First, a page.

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Ray Lewis Is Folklore To Ravens Rookies


Rookie linebacker Arthur Brown had just finished touring Baltimore's Sports Legends Museum and was chatting with fellow rookie Brandon Williams about the Ravens' legend of legends – Ray Lewis.

Brown heard that if you just tap Lewis on the arm, it felt like hitting a brick wall. Williams heard that Lewis' stomach, which looked like it had a bulge to it, was actually just abs upon more abs.

Stories of Lewis have become folklore for this year's class. The rookies are a bit bummed that they didn't get to march alongside "The General," who retired after 17 seasons following Super Bowl XLVII.

For the first time ever, this year's rookies literally look at Lewis as a piece of history.

"I'm not going to lie, when I found out I was going to be a Baltimore Raven, the first thing I thought was, 'Man, I ain't going to have Ray Lewis as a teammate,'" Williams said. "Just stay one more year so I could get that experience."

The Ravens rookies have a tradition of visiting the Sports Legends Museum. It gives them a familiarity with the city they now play for and an appreciation of sports history.

It includes a Ravens section with a huge picture of Lewis doing his signature dance out of the tunnel, which nearly every rookie took a glance at.

"Him being here, that's something I would have valued," said Brown, who has already been tabbed by Ravens fans as Lewis' successor. "But we're one year late."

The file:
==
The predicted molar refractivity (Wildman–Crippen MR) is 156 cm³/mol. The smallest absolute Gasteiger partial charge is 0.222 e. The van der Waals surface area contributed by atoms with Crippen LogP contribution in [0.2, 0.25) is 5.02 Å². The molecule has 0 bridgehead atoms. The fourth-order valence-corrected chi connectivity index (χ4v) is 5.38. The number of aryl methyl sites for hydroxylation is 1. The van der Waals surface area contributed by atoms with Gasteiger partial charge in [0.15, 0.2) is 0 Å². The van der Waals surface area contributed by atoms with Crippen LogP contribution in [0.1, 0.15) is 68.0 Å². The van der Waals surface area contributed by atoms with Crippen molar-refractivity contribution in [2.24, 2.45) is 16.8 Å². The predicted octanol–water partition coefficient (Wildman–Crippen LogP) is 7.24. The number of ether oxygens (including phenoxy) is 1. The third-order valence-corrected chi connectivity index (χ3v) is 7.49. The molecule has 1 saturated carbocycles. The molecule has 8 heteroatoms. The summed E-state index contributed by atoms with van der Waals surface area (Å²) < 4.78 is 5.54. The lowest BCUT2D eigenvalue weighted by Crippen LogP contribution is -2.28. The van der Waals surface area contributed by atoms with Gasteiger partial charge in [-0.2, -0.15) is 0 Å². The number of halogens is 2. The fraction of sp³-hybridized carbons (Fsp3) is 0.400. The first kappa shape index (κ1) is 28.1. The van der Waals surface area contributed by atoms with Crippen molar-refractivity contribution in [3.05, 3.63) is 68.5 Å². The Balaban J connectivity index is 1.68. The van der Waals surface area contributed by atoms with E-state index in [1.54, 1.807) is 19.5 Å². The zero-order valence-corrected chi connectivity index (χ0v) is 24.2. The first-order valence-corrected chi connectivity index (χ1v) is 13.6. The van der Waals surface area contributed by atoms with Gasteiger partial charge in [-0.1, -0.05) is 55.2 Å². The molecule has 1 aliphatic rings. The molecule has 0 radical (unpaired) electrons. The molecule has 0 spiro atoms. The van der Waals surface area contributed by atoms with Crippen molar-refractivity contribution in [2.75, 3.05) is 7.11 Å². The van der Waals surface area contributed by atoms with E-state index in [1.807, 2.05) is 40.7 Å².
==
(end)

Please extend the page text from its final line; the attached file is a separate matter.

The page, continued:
Every year, rookies had to adjust to meeting Lewis. They had a deer-in-the-headlights moment, then moved on to being his teammate. Now the newcomers just imagine what it would be like.

"The day I see Ray, I'm going to flip out," Williams said.

"I think about the position that we're in is the same position he was in," Brown said. "It's our chance to make history, to make a mark. We just have to live every day in light of that and consider the impact we make on others throughout our history."

Brown said he's not too disappointed because he's part of a team where Lewis' impact is still felt. Lewis left an imprint on players that would pass that on to him, he said.

"Without Ray, it's a new era in Ravens football, I think it's safe to say," linebacker John Simon said. "But there are so many great players and so many leaders that are stepping up to fill his shoes. Hopefully one day I'll be able to meet him. For now, it's pretty cool coming in here and seeing pictures of Ray Lewis."

The entire class of Ravens rookies filed through the museum, more attentive than classes in years past.

They heard from four speakers: Colts Hall of Fame running back Lenny Moore, Negro League baseball player Al Burrows, Super Bowl-winning wide receiver Qadry Ismail and Orioles sparkplug outfielder Al Bumbry.

They talked to the rookies about becoming one team together, putting in extra time, valuing their rare opportunity, saving their money, accepting and overcoming their weaknesses, finding motivation from within and embracing Baltimore's passionate fans.

"It's amazing," Simon said. "They're legends of the sport and to be able to meet them in person is a once-in-a-lifetime thing. Knowing that Baltimore has such a great sports history, it makes you proud to play with the Ravens."

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